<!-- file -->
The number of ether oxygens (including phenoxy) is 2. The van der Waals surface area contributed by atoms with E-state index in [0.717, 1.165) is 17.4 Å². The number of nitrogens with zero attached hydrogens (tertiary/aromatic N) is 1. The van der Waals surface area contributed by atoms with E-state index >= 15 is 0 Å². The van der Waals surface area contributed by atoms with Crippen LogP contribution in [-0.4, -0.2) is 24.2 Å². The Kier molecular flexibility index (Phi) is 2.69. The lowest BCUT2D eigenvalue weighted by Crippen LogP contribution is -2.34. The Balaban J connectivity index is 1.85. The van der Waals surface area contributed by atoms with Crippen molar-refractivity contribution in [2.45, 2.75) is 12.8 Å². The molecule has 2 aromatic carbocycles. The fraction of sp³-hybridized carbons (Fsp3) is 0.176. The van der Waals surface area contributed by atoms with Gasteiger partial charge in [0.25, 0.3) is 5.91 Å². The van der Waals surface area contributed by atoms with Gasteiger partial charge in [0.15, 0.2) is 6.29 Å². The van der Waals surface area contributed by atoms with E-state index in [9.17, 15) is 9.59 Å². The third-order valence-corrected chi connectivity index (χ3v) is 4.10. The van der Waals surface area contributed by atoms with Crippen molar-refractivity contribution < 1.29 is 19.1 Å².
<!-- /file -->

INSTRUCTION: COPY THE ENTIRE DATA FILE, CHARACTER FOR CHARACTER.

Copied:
The number of ether oxygens (including phenoxy) is 2. The van der Waals surface area contributed by atoms with E-state index in [0.717, 1.165) is 17.4 Å². The number of nitrogens with zero attached hydrogens (tertiary/aromatic N) is 1. The van der Waals surface area contributed by atoms with E-state index >= 15 is 0 Å². The van der Waals surface area contributed by atoms with Crippen LogP contribution in [-0.4, -0.2) is 24.2 Å². The Kier molecular flexibility index (Phi) is 2.69. The lowest BCUT2D eigenvalue weighted by Crippen LogP contribution is -2.34. The Balaban J connectivity index is 1.85. The van der Waals surface area contributed by atoms with Crippen molar-refractivity contribution in [2.45, 2.75) is 12.8 Å². The molecule has 2 aromatic carbocycles. The fraction of sp³-hybridized carbons (Fsp3) is 0.176. The van der Waals surface area contributed by atoms with Gasteiger partial charge in [0.25, 0.3) is 5.91 Å². The van der Waals surface area contributed by atoms with Gasteiger partial charge in [0.15, 0.2) is 6.29 Å². The van der Waals surface area contributed by atoms with E-state index in [9.17, 15) is 9.59 Å². The third-order valence-corrected chi connectivity index (χ3v) is 4.10. The van der Waals surface area contributed by atoms with Crippen molar-refractivity contribution < 1.29 is 19.1 Å².